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Mossad

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Official seal of the Mossad
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Official seal of the Mossad

Ha-Mossad le-Modi'in ule-Tafkidim Meyuhadim (Hebrew: המוסד למודיעין ולתפקידים מיוחדים, "Institute for Intelligence and Special Tasks") is an Israeli intelligence agency, commonly referred to as Mossad. It is responsible for intelligence collection, covert action (including paramilitary activities and assassinations) and counter-terrorism. Its focus is on Arab nations and organizations throughout the world.

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Contents

Introduction

Mossad is one of the world's most well-known intelligence agencies, and is often viewed in the same regard as the CIA and MI6. It is known for its efficiency and many believe it has made a large contribution to the stability and security of Israel.

Mossad was formed in December 1949 as the "Central Institute for Coordination", at the recommendation of Reuven Shiloah to Prime Minister David Ben Gurion. Shiloah desired a central body to coordinate and improve cooperation between the existing security services - the Army's Intelligence Department (AMAN), the General Security Service (GSS or "Shabak") and the Foreign Office's "political department". In March 1951 it was reorganized, and made a part of the Prime Minister's Office, reporting directly to the Prime Minister. Its current staff is estimated at approximately 1200.

Mossad is a civilian service, and does not use military ranks, although most of the Mossad's staff have served in the Israeli Defense Force (as a part of Israel's compulsory draft system), and many of them are officers.

Mossad's original motto: Betahbulot Ta'ase Lekha Milkhama (Hebrew: בתחבולות תעשה לך מלחמה, "For by wise counsel thou shalt make thy war: and in multitude of counsellors there is safety." - Proverbs XXIV, 6) was changed recently as part of the Mossad's public 'coming out' to another Proverbs passage: Be-ein Tahbulot Yipol Am; Uteshua Berov Yoetz (Hebrew: באין תחבולות יפול עם, ותשועה ברוב יועץ, "Where no counsel is, the people fall, but in the multitude of counselors there is safety." - Proverbs XI, 14)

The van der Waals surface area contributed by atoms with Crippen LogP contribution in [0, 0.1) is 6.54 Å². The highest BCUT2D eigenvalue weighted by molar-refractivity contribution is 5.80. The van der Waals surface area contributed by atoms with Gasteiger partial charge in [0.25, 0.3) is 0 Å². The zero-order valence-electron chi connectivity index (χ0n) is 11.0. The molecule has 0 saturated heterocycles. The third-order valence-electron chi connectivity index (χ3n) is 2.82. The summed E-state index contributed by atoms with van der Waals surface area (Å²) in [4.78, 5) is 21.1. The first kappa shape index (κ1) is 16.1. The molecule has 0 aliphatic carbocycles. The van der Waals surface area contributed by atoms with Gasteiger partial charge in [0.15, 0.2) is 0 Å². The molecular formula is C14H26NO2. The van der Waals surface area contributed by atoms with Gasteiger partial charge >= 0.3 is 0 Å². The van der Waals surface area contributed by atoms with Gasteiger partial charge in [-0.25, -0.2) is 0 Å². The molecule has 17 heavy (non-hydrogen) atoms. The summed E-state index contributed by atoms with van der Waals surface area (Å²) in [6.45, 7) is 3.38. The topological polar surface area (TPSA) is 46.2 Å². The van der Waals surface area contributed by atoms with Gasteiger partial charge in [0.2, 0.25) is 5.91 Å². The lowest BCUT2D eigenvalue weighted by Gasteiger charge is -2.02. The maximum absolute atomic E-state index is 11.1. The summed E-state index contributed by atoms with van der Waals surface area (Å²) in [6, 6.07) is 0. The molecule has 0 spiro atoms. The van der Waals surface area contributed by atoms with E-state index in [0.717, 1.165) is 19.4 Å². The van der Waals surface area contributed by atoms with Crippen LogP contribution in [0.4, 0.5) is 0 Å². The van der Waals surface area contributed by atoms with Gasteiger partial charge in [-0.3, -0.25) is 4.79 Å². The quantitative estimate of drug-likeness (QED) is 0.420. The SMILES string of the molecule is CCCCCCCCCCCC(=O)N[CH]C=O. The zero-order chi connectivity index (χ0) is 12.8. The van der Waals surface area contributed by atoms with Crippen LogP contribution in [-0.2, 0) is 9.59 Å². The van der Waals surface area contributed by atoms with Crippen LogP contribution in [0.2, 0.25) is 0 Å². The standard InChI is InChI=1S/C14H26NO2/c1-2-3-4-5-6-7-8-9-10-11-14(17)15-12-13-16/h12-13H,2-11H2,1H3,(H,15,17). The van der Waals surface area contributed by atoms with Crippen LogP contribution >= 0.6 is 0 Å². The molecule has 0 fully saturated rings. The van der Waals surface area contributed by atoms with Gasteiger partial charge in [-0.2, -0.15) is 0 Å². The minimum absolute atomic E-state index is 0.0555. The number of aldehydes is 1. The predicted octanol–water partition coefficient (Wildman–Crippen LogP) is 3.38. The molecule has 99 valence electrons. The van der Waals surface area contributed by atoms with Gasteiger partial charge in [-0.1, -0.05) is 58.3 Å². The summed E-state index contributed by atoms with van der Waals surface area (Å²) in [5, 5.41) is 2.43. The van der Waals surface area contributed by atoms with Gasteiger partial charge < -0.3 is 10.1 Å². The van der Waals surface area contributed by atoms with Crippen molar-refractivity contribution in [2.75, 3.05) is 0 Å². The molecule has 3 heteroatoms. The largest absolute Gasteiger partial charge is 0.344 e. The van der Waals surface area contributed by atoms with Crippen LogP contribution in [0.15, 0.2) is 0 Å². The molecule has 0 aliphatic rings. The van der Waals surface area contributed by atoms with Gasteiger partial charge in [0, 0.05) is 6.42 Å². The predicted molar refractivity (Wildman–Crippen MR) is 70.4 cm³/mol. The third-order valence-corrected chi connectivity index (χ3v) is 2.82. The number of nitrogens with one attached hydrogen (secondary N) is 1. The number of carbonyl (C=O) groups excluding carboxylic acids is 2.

Its many successes in serving Israel's security interests has earned Mossad a reputation for being extremely effective as an intelligence agency. However, controversy exists over cases where it has employed the tactics of kidnapping and assassination. Mossad has also been at the forefront of several publically embarrassing failures.

Departments

Mossad is headquartered in Tel Aviv and has eight departments:

  • Collections Department is the largest, with responsibility for espionage operations.
  • Political Action and Liaison Department conducts political activities and liaison with friendly foreign intelligence services and with nations with which Israel does not have normal diplomatic relations.
  • Special Operations Division (Metsada) conducts assassination, sabotage, and paramilitary projects.
  • LAP (Lohamah Psichlogit) Department is responsible for psychological warfare, propaganda and deception operations.
  • Research Department is responsible for intelligence synthesis.
  • Technology Department is responsible for development of technologies to support of Mossad operations.

Famous Mossad operations

Famous Mossad debacles

In 1973, Ahmed Bouchiki, an innocent Arab waiter in Lillehammer, Norway, was killed. He had been mistaken for Ali Hassan Salameh, one of the leaders of Black September, a Palestinian terrorist organization which was responsible for the Munich Massacre and had been given shelter in Norway. The Mossad agents used fake Canadian passports, which angered the Canadian government. This was similar to an event in 1981 where fake British passports were discovered in a grocery bag in London, leading to a diplomatic row with Israel over Mossad involvement with the attempt to infiltrate China. In 1997, two Mossad agents were caught in Jordan (which has signed a peace treaty with Israel) on a mission to assassinate Sheikh Khaled Mashal, a leader of the Palestinian militant group Hamas, by injecting him with poison. Again, they were using fake Canadian passports. This led to a diplomatic row with Canada and Jordan, and Israel was forced to release around seventy Palestinian prisoners, in particular the militant Hamas spiritual leader Sheikh Ahmed Yassin, who played a prominent role in attacks against Israeli civilians (and soldiers) during the current Al-Aqsa Intifada, in exchange for the Mossad agents (who would otherwise have faced the death penalty for attempted murder).

In July 2004, New Zealand imposed diplomatic sanctions on Israel over an incident in which two Israelis, Uriel Kelman and Eli Cara, allegedly working for Mossad, attempted to fraudulently obtain New Zealand passports.

Directors of Mossad

1951-1952 Reuven Shiloah
1952-1963 Isser Harel
1963-1968 Meir Amit
1968-1974 Zvi Zamir
1974-1982 Yitzhak Hofi
1982-1990 Nahum Admoni
1990-1996 Shabtai Shavit
1996-1998 Danny Yatom
1998-2003 Efraim Halevy
2003- Meir Dagan

See also

External links

de:Mossad es:Mosad fr:Mossad id:Mossad he:המוסד למודיעין ולתפקידים מיוחדים ms:Mossad nl:Mossad ja:モサド no:Mossad pl:Mossad pt:Mossad sl:Mosad sv:Mossad

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